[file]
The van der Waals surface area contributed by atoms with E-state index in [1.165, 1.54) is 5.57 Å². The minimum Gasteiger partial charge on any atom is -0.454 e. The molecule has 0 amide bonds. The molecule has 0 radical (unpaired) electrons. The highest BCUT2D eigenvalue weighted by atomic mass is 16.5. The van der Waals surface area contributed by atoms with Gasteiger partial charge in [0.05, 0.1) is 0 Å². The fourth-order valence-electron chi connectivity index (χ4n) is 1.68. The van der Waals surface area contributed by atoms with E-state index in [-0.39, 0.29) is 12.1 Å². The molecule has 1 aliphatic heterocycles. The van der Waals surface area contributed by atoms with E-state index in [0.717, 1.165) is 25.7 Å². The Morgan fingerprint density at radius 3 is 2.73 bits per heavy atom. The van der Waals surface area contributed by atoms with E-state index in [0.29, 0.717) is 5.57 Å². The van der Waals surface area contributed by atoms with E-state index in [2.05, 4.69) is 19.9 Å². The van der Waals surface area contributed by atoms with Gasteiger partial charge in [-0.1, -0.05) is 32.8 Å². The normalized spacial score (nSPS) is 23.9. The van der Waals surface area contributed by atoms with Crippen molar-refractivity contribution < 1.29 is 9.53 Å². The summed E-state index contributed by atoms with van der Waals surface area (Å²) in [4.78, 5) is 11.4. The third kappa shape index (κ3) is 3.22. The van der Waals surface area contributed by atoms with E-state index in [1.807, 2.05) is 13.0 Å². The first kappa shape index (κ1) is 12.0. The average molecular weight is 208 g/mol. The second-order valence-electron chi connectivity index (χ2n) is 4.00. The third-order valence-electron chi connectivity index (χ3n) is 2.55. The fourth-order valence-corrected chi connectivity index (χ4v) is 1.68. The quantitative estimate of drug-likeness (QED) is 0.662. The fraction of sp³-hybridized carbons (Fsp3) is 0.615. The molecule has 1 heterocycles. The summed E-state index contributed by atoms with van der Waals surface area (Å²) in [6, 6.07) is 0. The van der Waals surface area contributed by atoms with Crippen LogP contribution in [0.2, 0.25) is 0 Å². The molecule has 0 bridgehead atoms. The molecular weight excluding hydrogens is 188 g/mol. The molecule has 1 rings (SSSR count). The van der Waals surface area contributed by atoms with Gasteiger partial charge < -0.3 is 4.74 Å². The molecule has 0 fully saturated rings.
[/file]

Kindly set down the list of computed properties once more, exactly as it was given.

The van der Waals surface area contributed by atoms with E-state index in [1.165, 1.54) is 5.57 Å². The minimum Gasteiger partial charge on any atom is -0.454 e. The molecule has 0 amide bonds. The molecule has 0 radical (unpaired) electrons. The highest BCUT2D eigenvalue weighted by atomic mass is 16.5. The van der Waals surface area contributed by atoms with Gasteiger partial charge in [0.05, 0.1) is 0 Å². The fourth-order valence-electron chi connectivity index (χ4n) is 1.68. The van der Waals surface area contributed by atoms with E-state index in [-0.39, 0.29) is 12.1 Å². The molecule has 1 aliphatic heterocycles. The van der Waals surface area contributed by atoms with E-state index in [0.717, 1.165) is 25.7 Å². The Morgan fingerprint density at radius 3 is 2.73 bits per heavy atom. The van der Waals surface area contributed by atoms with E-state index in [0.29, 0.717) is 5.57 Å². The van der Waals surface area contributed by atoms with E-state index in [2.05, 4.69) is 19.9 Å². The van der Waals surface area contributed by atoms with Gasteiger partial charge in [-0.1, -0.05) is 32.8 Å². The normalized spacial score (nSPS) is 23.9. The van der Waals surface area contributed by atoms with Crippen molar-refractivity contribution < 1.29 is 9.53 Å². The summed E-state index contributed by atoms with van der Waals surface area (Å²) in [4.78, 5) is 11.4. The third kappa shape index (κ3) is 3.22. The van der Waals surface area contributed by atoms with E-state index in [1.807, 2.05) is 13.0 Å². The first kappa shape index (κ1) is 12.0. The average molecular weight is 208 g/mol. The second-order valence-electron chi connectivity index (χ2n) is 4.00. The third-order valence-electron chi connectivity index (χ3n) is 2.55. The fourth-order valence-corrected chi connectivity index (χ4v) is 1.68. The quantitative estimate of drug-likeness (QED) is 0.662. The fraction of sp³-hybridized carbons (Fsp3) is 0.615. The molecule has 1 heterocycles. The summed E-state index contributed by atoms with van der Waals surface area (Å²) in [6, 6.07) is 0. The van der Waals surface area contributed by atoms with Crippen LogP contribution in [0.2, 0.25) is 0 Å². The molecule has 0 bridgehead atoms. The molecular weight excluding hydrogens is 188 g/mol. The molecule has 1 rings (SSSR count). The van der Waals surface area contributed by atoms with Gasteiger partial charge < -0.3 is 4.74 Å². The molecule has 0 fully saturated rings.